But foster care is messy and redemptive and hard and beautiful, all at the same time. There is no simple reason a child is in foster care and Carly is forthright about the fact that there is a lot of spiritual warfare that takes place.
“The spiritual battle in the foster care system is unlike anything I’ve ever seen, and we must stand in the gap for these families. Their eternity depends on it,” Carly says. It’s not just a temporary need that she sees being fulfilled by fostering kids. The end game - the long term goal - is to reach Las Vegas for the Gospel, through kids.
“Isn’t it just like Jesus to use a child to reach an adult, even bringing foster families to Christ?”
At the center of her work, she can’t do it without Jesus. Adoption and foster care create an environment for discipleship unlike anything else. That’s because fostering a child can break your heart.
In the foster care system, a healthy family reunification is seen as the best outcome, whenever it’s possible, for the child. Adoption is not a miracle cure because children have experienced different levels of trauma that impact their brain, behavior and their emotional wellbeing. Families willing to step into that need ongoing support and encouragement. Embracing a child, with all of their trauma, beauty, joy, and fear is costly, too, because a person will share in the pain these kids have known. There will be a level of suffering.
“I knew following Jesus wouldn’t be easy but there is a holy element to suffering. What we experience is nothing compared to what Jesus suffered for us,” said Carly. “Any suffering we experience is worth it if it grows the Gospel.”
There is a myth that if you can’t be a foster parent, you can’t do anything. That couldn’t be further from the truth. Carly says there are thousands of ways you can support the foster community: “You can be a game-changer by bringing a foster family a meal once a month. I would have felt like I won a million dollars if someone would have done that for me at the beginning!”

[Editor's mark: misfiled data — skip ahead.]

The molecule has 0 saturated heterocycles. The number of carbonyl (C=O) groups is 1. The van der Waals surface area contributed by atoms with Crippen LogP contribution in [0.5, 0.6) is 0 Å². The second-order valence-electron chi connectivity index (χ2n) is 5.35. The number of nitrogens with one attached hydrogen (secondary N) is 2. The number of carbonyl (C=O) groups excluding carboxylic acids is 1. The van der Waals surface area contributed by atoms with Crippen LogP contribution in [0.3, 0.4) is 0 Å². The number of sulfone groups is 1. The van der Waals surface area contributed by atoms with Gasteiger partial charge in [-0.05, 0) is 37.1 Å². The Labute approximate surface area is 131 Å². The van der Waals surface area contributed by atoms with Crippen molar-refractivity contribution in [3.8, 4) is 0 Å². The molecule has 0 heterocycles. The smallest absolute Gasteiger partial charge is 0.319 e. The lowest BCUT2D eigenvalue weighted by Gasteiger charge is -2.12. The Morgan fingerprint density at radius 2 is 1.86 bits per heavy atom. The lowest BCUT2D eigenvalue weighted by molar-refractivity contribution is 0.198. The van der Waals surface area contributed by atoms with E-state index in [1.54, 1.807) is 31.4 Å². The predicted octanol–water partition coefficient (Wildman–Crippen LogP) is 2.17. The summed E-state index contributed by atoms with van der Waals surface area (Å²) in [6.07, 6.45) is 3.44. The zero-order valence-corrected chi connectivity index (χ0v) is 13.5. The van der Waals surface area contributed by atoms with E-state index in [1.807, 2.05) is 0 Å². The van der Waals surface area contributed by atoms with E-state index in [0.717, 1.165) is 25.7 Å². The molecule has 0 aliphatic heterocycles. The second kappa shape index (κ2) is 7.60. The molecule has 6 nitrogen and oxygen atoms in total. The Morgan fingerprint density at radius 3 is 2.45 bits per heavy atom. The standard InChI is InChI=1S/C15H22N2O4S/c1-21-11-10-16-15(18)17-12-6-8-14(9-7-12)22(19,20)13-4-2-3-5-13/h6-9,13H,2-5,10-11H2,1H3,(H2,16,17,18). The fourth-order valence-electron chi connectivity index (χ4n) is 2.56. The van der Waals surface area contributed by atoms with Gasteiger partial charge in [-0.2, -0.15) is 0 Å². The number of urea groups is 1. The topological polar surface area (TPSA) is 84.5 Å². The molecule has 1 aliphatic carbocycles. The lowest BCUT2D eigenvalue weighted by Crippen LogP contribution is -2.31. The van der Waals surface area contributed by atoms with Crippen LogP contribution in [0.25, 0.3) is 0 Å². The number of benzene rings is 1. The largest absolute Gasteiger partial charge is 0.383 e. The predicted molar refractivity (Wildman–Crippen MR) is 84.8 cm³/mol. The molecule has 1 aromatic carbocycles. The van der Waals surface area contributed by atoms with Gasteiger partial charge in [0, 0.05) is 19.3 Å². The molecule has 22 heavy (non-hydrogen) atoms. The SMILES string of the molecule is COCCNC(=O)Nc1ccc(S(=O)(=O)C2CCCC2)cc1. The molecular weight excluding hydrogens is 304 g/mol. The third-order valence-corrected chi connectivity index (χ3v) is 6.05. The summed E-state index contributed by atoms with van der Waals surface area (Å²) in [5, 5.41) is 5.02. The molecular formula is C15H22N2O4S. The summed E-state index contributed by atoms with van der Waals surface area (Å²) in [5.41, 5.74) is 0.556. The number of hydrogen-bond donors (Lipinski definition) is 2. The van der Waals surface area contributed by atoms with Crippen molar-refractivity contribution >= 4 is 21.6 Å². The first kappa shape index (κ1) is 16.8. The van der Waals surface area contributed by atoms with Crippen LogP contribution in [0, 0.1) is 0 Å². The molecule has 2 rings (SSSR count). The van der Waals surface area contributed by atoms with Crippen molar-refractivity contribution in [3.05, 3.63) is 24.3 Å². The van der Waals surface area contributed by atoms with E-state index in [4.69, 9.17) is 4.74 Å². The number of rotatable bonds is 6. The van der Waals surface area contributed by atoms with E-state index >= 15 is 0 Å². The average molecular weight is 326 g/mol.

Everyone can do something to support the foster community and sometimes that starts small. Not everyone is called to do the same thing, but certainly, if you are someone who claims to have been adopted by God, you are no doubt called to do something. This is a realistic expectation for us all, and a biblical one.
“We have to keep going,” Carly declared. “There’s still a need. We still need foster families. We still need care communities. We still need resources. We still dream of the day that families are waiting on children instead of children waiting on families.”
If you’d like to learn more about Fostering Hope, find out what you can do in your own community and also connect with Carly Souza, visit www.fosteringhopelv.com.
Photo credit: LRush Photos
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I pray this article reaches many, as it inspires us to do God's Word, not just read it. Thank you for sharing.